Feb 19, '13 by DeLanaHarvickWannabe, BSN, RNI'm a Christian but my patients don't know it. For background, I was raised pagan and when I became a Christian my family mocked me. (That was fun!) I still consider myself culturally pagan, meaning although my beliefs don't align with being pagan anymore, I recognize it as an important part of my life.
Anyway, it is all about the patient. I don't wear any sort of Christian or pagan symbol because being a nurse is not about ME or my beliefs. Nursing has a spiritual side but the patient dictates it. That does not mean that patients of any belief system should preach to their nurses or anything; rather, it means that if the patient desires any sort of spiritual input in his or her care, it must be the patient desiring it.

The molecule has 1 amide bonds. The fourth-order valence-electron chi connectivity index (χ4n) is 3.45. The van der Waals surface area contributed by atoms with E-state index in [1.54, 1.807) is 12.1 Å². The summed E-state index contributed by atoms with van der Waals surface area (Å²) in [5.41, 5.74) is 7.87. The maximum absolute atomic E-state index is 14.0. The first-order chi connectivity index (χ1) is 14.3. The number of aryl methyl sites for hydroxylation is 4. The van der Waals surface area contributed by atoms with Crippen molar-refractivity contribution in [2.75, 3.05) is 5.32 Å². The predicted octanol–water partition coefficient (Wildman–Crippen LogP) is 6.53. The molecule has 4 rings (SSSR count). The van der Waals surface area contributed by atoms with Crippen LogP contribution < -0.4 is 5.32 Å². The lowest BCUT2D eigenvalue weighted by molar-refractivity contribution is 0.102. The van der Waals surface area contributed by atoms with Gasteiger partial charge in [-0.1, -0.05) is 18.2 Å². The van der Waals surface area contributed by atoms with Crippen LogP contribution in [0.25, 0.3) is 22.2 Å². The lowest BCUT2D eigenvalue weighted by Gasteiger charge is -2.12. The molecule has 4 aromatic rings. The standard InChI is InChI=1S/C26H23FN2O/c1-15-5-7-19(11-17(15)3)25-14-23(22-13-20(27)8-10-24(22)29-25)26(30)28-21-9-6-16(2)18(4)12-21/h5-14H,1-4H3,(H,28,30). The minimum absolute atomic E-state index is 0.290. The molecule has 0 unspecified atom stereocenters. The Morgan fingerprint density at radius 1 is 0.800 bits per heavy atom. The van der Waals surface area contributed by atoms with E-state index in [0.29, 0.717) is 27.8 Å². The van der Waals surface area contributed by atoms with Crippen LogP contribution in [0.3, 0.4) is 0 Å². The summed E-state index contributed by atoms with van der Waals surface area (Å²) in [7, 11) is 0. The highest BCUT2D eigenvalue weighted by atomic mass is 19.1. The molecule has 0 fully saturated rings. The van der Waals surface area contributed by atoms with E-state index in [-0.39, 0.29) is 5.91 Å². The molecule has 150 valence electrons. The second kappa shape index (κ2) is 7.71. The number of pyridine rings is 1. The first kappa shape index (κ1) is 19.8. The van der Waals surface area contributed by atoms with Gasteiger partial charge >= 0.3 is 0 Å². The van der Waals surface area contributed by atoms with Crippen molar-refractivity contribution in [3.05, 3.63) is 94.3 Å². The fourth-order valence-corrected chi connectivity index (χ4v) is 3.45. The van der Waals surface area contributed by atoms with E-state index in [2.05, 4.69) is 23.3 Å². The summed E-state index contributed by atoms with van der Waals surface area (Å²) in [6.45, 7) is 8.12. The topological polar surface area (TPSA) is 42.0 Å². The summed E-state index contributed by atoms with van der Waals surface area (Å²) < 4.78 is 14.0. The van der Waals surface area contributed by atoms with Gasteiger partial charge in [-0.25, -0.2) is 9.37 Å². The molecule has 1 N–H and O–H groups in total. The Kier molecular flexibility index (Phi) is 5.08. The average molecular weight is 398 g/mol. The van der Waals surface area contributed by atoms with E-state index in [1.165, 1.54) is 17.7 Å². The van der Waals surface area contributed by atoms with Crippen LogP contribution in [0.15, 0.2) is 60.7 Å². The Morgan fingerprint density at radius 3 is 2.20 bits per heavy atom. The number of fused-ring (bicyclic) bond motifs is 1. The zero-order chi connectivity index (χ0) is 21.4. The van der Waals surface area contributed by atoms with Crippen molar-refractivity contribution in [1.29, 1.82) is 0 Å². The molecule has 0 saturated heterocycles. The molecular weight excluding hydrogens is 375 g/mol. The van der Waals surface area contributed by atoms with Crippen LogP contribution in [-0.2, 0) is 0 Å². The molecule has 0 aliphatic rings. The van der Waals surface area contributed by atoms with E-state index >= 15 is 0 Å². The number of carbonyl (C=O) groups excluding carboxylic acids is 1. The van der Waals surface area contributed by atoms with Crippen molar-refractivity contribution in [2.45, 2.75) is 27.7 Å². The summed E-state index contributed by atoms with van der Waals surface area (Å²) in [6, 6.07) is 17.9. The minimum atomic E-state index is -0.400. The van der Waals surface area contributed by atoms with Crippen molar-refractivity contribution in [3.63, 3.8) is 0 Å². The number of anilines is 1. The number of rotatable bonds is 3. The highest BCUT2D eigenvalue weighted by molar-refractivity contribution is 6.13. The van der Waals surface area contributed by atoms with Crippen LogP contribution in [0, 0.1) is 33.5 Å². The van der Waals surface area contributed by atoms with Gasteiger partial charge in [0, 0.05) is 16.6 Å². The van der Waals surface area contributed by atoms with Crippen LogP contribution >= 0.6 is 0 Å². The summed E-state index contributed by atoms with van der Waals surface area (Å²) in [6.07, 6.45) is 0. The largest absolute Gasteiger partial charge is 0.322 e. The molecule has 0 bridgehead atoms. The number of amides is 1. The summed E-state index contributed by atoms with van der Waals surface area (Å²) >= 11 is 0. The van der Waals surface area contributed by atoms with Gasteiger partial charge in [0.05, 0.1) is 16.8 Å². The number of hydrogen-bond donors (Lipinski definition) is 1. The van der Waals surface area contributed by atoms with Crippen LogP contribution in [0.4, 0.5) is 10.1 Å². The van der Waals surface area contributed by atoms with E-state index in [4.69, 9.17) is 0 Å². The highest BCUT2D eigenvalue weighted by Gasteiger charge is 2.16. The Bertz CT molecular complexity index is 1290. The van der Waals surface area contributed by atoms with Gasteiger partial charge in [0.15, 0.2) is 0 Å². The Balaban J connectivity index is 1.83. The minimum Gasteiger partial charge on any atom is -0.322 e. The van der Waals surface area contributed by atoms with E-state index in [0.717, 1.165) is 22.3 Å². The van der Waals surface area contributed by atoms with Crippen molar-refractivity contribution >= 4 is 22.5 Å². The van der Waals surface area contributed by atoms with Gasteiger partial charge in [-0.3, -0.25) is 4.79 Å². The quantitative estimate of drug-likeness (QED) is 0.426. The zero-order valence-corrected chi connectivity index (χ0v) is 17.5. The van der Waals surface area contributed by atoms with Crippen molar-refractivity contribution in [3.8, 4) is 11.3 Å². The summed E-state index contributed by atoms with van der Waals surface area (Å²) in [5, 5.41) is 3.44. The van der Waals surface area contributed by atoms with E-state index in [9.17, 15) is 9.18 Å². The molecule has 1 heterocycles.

Wearing a cross, to me, might make a non Christian patient uncomfortable, or a Christian patient TOO comfortable with me.
When you are my patient, what I believe does NOT matter.
Apr 1, '13 by db2xsI am a fusion of Hinduism (primary) and Native American spirituality. My grandfather was Buddhist but my country of ancestry is now riddled with fanatical Christians.
To say the least, whatever my spiritual leaning is, when I am with a patient, it is about supporting their beliefs, whether they're Christian, Muslim, Jewish, Hindu, Buddhist, whatever. That's what hospital chaplains do as well--or at least are supposed to do.